We expect nonsensical, leftist propaganda from the likes of Bill Maher. After all, he’s a comedian. His job isn’t to think deeply, or at all, but simply to spout funny lines about the events of the day.

Being a liberal, he’s not very good at it, because he unfailingly puts his dull-witted, socialist political spin on everything he says. But he keeps the monkeys entertained.

It’s just disappointing, though, to see one of your child’s favorite TV role models, Bill Nye “The Science Guy,” drive his train off the tracks and take a spin through Loony Town.

That unfortunately is what Nye did when he appeared on Maher’s show and began blasting religion.

Nye normally comes across as a smart guy, and the kids love him. I have to give him props for playing a role in prompting my own child’s interest in science.

But he’s clearly out of his depth when discussing religion and its historical relation to science.

Maher, playing the bad influence, got Nye talking about creationism, the bogeyman of atheists everywhere.

“You have this situation in Texas,” Nye said, “where people want to have creationism in textbooks. Unlike some other acquaintances of mine, I don’t have any big deal about somebody else’s religion, but if you claim that the earth is 10,000 years old, that’s just wrong.”

Maher prodded some more and got Nye to complain about Republicans rejecting evolution and that somehow that meant they were holding back scientific progress in this country.

Maher piped in with “religion is the enemy of science,” adding that faith and science can’t be reconciled. Nye appeared to agree … presumably based on Maher’s extensive scientific and theological credentials. (He printed them himself.)

It’s a modern myth that religion is at odds with science, and it flies in the face of the facts.

Historically, the Catholic Church has been one of the largest supporters of scientific endeavors anywhere. In the Renaissance, it frequently acted as patron for scholars from many fields, including astronomy. Today, the Vatican has one of the finest astronomy facilities in the world.

That’s significant because one of the earliest tales all schoolchildren are told to “prove” that science and religion don’t mix is the story of Galileo, who according to legend was sentenced to life in prison for saying that the Earth orbited the sun. According to the story, all the church scholars were ignorant cusses who thought the Earth was flat and at the center of the solar system.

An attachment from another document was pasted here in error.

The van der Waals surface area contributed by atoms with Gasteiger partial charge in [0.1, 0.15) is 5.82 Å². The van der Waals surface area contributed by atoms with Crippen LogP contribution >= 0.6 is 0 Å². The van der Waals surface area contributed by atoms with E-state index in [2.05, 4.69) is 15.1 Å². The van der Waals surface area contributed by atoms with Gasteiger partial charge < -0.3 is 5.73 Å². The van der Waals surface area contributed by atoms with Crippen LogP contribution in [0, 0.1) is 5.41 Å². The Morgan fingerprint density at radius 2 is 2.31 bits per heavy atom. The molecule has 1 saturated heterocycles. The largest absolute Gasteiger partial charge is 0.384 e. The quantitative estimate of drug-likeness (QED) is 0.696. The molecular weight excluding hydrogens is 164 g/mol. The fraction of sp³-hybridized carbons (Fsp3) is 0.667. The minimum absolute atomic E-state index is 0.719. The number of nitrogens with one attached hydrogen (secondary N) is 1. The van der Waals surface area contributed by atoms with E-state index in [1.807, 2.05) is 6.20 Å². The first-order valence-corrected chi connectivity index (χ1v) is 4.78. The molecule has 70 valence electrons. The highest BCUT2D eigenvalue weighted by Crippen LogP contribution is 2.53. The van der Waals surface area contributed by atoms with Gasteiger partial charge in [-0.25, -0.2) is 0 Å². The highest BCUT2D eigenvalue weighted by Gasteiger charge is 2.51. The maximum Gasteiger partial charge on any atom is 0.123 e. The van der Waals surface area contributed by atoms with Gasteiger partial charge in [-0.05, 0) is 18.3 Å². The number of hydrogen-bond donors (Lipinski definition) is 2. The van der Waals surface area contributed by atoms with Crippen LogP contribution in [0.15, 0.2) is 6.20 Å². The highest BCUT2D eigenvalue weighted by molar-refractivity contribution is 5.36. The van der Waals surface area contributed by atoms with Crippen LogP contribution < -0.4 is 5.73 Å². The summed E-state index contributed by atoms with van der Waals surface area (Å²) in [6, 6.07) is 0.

The only problem with that story is that it’s false as it is told in most science classrooms. First, the astronomers of Galileo’s day were very highly educated men who were well aware that the Earth was round. Some of them even further agreed with Galileo’s theories in whole or part, because there was a debate going on over whether the solar system was geocentric (everything orbits the Earth) or heliocentric (the Earth is in motion and orbits the sun).

Galileo’s work, which owed much to Copernicus before him, was the subject of debate because supporters of the geocentric view already had a set of equations that predicted the orbits of the planets and other astronomical bodies quite nicely, albeit with some oddities like looping paths. Galileo’s equations, which assumed perfectly circular orbits (instead of the actual elliptical paths), were not entirely accurate.

Thus, while some fellow astronomers could see the virtue in Galileo’s ideas, the proof was still lacking.

The pope at the time was a friend of Galileo’s and asked him to produce a book that would present both sides of the debate. Galileo did so, but he put an argument for geocentrism that the pope had personally made in the mouth of a fictional character named Simplicio, Latin for “simple” or “idiot.”

The rest, as they say, is history. Without the pope’s protection, Galileo eventually was placed under house arrest, though he was allowed visitors at his rather large home.

Galileo’s troubles stemmed from his own personality flaws far more than from any controversy over his science. Similarly, the modern perception of a division between religion and science is manufactured by the personalities of those atheists and scientists who want to turn evolution and the big bang into articles of faith, rather than scientific theories that are subject to questioning.

People like Nye and Maher argue against competing ideas by appealing to authority, to “consensus.” But their argument reveals the only real danger to scientific inquiry: not the Bible-based beliefs of students, parents or scientists, but the ill-founded religious beliefs of atheists who confuse scientific theories with unassailable dogma.

Science, real science, demands that everything be questioned, even or perhaps especially, entrenched ideas like Darwinian evolution. People like Maher and Nye stand in the way.

As Galileo, scientific bad boy, said about authority: “In questions of science, the authority of a thousand is not worth the humble reasoning of a single individual.”

And he should know.